Authors: Letty James
Table of Contents
MISTRESS FOR HIRE
SOUL MATE PUBLISHING
DREAMS DO COME TRUE
Cover Design by Rae Monet, Inc.
This book is a work of fiction. The names, characters, places, and incidents are the products of the author’s imagination or are used fictitiously. Any resemblance to actual events, business establishments, locales, or persons, living or dead, is entirely coincidental.
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Published in the United States of America by
Soul Mate Publishing
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Macedon, New York, 14502
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To all the men in my life
who believe in romance.
I will be forever grateful to Sylvia for making Paris
possible, and to Jim who understood that I had to go—for a whole month. And special thanks to Cindy at Soul Mate for being so patient with my crazy schedule.
He entered the pâtisserie like a conquering warrior, indecisive patrons falling aside in the wake of his determination to reach the pastry case. His nostrils flared as he inhaled the essence of the bakery. Nikki shrank back from the power emanating from him as clearly as the smell of freshly baked bread rippled from the ovens in back.
Her grandmother’s letter crumpled in her hand. She thrust it into the pocket of her jacket.
The proprietress pushed through the other gray-haired clerks to wait on the man. “
, Gérard. What can I get for you today?”
To Nikki, the air in the bakery stood still as the massive man swept his chestnut mane off his forehead and his eyes scanned the wide display case full of sweet delicacies.
“Un petit macaron de mangue, s’il vous plaît.”
One small mango macaroon? How could such a large man limit himself to one bite?
“How are we to stay in business with customers ordering one
at a time?” she scolded him teasingly as one would a child.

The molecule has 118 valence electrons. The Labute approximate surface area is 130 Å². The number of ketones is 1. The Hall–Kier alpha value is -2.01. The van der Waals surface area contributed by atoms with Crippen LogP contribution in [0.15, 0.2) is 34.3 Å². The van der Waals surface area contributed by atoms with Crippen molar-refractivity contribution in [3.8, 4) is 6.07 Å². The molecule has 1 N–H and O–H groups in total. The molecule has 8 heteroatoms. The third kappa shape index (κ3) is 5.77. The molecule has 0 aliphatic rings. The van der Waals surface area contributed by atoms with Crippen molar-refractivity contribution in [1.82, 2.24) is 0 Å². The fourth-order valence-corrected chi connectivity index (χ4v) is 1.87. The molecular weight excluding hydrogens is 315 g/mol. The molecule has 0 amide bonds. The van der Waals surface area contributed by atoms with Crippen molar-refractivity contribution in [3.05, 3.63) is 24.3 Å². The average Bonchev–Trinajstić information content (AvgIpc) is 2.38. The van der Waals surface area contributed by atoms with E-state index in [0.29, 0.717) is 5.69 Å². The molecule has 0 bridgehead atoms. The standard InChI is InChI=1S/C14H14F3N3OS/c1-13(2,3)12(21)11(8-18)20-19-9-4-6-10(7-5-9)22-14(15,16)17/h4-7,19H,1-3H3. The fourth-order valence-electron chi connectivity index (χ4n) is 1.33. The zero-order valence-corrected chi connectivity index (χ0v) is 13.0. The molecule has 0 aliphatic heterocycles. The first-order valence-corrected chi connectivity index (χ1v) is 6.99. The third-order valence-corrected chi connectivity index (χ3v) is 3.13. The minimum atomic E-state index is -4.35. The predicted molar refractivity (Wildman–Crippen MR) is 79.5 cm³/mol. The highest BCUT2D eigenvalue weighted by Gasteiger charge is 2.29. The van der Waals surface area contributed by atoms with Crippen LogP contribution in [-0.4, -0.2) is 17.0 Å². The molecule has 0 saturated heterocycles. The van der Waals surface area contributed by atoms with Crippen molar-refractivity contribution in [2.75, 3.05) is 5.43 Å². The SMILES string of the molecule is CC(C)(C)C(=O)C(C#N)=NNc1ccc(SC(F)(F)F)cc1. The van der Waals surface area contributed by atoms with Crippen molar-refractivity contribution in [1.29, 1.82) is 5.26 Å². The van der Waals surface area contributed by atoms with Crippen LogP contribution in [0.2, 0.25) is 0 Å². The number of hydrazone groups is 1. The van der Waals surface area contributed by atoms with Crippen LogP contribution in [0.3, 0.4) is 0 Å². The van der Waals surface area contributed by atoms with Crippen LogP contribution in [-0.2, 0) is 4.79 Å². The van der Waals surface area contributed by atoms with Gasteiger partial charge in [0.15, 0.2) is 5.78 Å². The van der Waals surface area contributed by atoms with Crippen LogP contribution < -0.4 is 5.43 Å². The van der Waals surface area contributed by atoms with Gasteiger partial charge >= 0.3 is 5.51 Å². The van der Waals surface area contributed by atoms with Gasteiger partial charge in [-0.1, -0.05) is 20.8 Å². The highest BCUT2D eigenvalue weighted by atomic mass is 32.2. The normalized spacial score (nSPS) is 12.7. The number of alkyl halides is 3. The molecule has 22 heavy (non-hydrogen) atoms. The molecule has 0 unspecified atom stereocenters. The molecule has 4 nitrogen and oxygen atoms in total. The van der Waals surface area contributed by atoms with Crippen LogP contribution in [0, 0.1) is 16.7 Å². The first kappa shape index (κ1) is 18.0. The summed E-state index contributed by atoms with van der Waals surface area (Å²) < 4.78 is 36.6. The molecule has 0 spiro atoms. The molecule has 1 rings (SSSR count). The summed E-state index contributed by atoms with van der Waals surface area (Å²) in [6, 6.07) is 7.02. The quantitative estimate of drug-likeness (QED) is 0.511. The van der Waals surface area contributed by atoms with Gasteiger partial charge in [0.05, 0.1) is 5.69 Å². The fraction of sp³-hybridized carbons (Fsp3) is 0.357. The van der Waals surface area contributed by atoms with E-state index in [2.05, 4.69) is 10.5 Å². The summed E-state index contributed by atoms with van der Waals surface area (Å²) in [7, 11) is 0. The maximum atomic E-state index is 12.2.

He smiled slowly, his face softening as he looked at her. “Madame, you would make me fat.” He patted his exceptionally trim middle.
“Hmpf.” Madame shook her head and began to fill a large white cardboard box with pastries. Before she could close it, he thrust out his meaty hand, gesturing for the
. Nikki pushed her glasses up her nose, watching as he popped the red-and-orange-tinted cookie into his mouth. He closed his eyes, his face tilted toward the heavens, and his hands clenched the lapels of his black wool coat.
His groans and sighs filled the small room. Nikki’s body flushed as she imagined him groaning like that over a woman—over her. She pushed her glasses up again and wiped the perspiration off her upper lip, watching his tongue move under his lips, over his teeth. She couldn’t look away. She felt the pleasure as
felt it. The barely-there crunch of crust, the smooth interior, the silk of mango cream across his tongue. His tongue that would slide across hers when he kissed her. Sucking wet kisses that would consume her.
His eyes opened, a smoky blue-gray, targeting her, his stare pinning her to the wall. Could he see her lust—exposed as clearly as if she were naked before him? Nikki held his hot gaze, desire shimmering between them, then broke the contact, staring down unseeing toward the glass case. Her gut clenched and her heart pounded. By the time she looked up, his broad back blocked the light from the door. Not thinking, she stepped after him, only to be caught up short by the swirling gray fog. He had disappeared, taking her fantasies with him.
Gérard Beauvais adjusted his scarf against the chill wind, rustling dry leaves through the dark cobblestone alley and cursed his morning flight of fancy. As he strode away, he ran his hand down his face, blowing out a sigh. His reaction to the blonde had startled him—an instant attraction that made him forget the sensations in his mouth and feel other longings. He’d forced himself to turn away and not be tempted. He had enough aggravation in his life. But something about her niggled at his brain. Her high cheekbones, the tilt of her head.
He stopped short, the string of the pastry box cutting into his fingers. Of course! She had to be Jessica’s sister! The younger one supposedly still in the States. Once he realized it, the family resemblance was obvious, although he had never reacted to Jessica in such a physical way. Cursing his weakness, he tamped it down, his mind rolling over other complications.
Had she come to demand ransom for the files Jessica held hostage? Gérard turned to confront the conniving bitch, tossing the pastries into the nearest trashcan. He would shake her until the answers rattled out of her head.
Rounding the corner, he halted, seeing Tante Emmaline and the blonde in the window. Emmaline patted the younger woman while she wiped her tears with a tissue.
. Jessica only had to pull that trick on him once to see he was immune. Emmaline certainly had a softer heart than he as she pulled the woman further into the bakery, probably to fill the thief’s belly with sweets while listening to some preposterous sob story.
Gérard’s eyes narrowed as he stepped back into the warmth of the bakery.